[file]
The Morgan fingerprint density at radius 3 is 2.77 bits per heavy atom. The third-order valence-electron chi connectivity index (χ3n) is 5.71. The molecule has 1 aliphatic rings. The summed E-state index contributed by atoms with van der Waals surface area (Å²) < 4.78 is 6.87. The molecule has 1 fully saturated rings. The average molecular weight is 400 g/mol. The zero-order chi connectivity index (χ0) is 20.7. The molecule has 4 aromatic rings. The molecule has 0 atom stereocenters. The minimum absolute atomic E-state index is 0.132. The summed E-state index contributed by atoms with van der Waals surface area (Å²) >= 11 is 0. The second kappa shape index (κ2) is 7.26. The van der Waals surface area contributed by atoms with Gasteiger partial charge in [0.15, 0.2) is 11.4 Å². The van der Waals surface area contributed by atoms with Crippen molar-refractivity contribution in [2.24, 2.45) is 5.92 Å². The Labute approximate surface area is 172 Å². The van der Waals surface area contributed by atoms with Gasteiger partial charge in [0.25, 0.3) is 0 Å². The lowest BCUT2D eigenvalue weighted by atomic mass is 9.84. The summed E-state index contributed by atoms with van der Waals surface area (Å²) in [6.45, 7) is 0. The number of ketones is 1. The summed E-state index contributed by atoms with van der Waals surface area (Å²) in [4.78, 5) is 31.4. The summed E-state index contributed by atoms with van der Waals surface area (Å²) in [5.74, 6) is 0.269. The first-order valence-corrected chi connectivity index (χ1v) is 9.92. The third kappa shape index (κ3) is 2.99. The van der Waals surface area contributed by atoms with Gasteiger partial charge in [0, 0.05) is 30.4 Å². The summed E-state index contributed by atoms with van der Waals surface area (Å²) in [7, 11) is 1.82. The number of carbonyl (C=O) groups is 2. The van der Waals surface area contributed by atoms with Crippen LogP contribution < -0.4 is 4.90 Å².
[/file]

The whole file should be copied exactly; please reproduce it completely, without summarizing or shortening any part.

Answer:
The Morgan fingerprint density at radius 3 is 2.77 bits per heavy atom. The third-order valence-electron chi connectivity index (χ3n) is 5.71. The molecule has 1 aliphatic rings. The summed E-state index contributed by atoms with van der Waals surface area (Å²) < 4.78 is 6.87. The molecule has 1 fully saturated rings. The average molecular weight is 400 g/mol. The zero-order chi connectivity index (χ0) is 20.7. The molecule has 4 aromatic rings. The molecule has 0 atom stereocenters. The minimum absolute atomic E-state index is 0.132. The summed E-state index contributed by atoms with van der Waals surface area (Å²) >= 11 is 0. The second kappa shape index (κ2) is 7.26. The van der Waals surface area contributed by atoms with Gasteiger partial charge in [0.15, 0.2) is 11.4 Å². The van der Waals surface area contributed by atoms with Crippen molar-refractivity contribution in [2.24, 2.45) is 5.92 Å². The Labute approximate surface area is 172 Å². The van der Waals surface area contributed by atoms with Gasteiger partial charge in [0.25, 0.3) is 0 Å². The lowest BCUT2D eigenvalue weighted by atomic mass is 9.84. The summed E-state index contributed by atoms with van der Waals surface area (Å²) in [6.45, 7) is 0. The number of ketones is 1. The summed E-state index contributed by atoms with van der Waals surface area (Å²) in [4.78, 5) is 31.4. The summed E-state index contributed by atoms with van der Waals surface area (Å²) in [5.74, 6) is 0.269. The first-order valence-corrected chi connectivity index (χ1v) is 9.92. The third kappa shape index (κ3) is 2.99. The van der Waals surface area contributed by atoms with Gasteiger partial charge in [0, 0.05) is 30.4 Å². The summed E-state index contributed by atoms with van der Waals surface area (Å²) in [7, 11) is 1.82. The number of carbonyl (C=O) groups is 2. The van der Waals surface area contributed by atoms with Crippen LogP contribution < -0.4 is 4.90 Å².